Truman Little White House
Visited by Presidents, dignitaries, royalty, Prime Ministers and an array of prestigious people, the Harry S. Truman Little White House in Key West holds a special place in the history of the United States. In 1987, The state of Florida recognized the Little White House as a state historic site, guaranteeing permanent protection for Florida’s only Presidential Museum.
It was here that President Truman came in search of a place to rest and relax. When our 33rd President arrived he discovered much more than a peaceful island hideaway, he found a place he’d like to call home.
Built in 1890 as quarters for the Naval Base Commander and Paymaster, the Little White House took its place in history early on. In 1912, President William Taft visited the house and in 1918, Thomas Edison lived there for several months as he worked on inventing new weapons for the war effort.
In 1946, the Little White House became Truman’s winter home and he proceeded to stay for 175 days. Always at work, the President held various meetings in the home, met with the Joint Chiefs of Staff, worked on the Marshall Plan and the Truman Doctrine and continually attended to his duties while enjoying the magnificent setting. A setting so magnificent, in fact, that Truman was known to spend an afternoon in town or out on the water fishing with friends. It's said that he was friendly with the locals and fit right into the island lifestyle.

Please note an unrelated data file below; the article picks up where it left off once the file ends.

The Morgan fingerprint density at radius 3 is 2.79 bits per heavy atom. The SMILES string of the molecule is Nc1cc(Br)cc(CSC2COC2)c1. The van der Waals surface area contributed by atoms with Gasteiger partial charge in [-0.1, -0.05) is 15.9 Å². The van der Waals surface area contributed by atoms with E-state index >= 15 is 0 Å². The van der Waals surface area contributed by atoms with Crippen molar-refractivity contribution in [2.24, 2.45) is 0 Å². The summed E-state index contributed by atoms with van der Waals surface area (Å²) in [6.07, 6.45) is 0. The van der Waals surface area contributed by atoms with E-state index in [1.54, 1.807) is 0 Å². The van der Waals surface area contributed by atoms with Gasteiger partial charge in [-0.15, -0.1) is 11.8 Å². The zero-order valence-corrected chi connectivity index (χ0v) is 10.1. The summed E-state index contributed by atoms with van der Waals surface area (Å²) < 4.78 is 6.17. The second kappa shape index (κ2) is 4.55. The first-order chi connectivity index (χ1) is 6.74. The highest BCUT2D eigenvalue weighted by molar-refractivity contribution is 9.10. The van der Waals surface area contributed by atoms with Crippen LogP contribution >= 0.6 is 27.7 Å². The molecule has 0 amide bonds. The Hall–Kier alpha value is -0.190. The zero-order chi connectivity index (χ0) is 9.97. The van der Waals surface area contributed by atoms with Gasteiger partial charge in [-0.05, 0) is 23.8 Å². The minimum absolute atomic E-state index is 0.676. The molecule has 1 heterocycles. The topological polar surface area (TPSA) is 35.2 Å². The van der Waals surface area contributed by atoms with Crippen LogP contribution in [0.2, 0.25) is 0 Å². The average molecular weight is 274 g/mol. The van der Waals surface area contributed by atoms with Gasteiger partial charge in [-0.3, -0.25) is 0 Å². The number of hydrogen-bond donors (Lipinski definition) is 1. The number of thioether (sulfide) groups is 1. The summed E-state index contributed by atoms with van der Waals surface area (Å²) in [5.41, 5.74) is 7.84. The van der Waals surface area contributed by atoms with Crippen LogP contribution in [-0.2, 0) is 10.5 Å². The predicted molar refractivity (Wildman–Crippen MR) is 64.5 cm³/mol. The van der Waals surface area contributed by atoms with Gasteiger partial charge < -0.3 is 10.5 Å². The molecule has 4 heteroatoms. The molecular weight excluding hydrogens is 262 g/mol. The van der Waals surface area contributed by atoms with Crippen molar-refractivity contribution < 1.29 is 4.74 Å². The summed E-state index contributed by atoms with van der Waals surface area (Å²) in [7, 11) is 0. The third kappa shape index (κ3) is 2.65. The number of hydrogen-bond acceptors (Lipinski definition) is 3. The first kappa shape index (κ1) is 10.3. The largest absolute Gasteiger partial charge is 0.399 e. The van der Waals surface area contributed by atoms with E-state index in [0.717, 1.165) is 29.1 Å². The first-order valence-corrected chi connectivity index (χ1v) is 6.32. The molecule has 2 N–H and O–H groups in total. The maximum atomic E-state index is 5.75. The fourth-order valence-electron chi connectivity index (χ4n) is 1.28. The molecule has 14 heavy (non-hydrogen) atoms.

Although several other United States Presidents visited the Little White House in the years that followed, it ultimately was named for Harry Truman because of his deep affection and adoration for the home and Key West.
Today, visitors from all over the world are able to get a glimpse into Truman’s life and times, see where he and Bess entertained guests, where critical meetings were held and how the business of our government was conducted in this lovely historic building.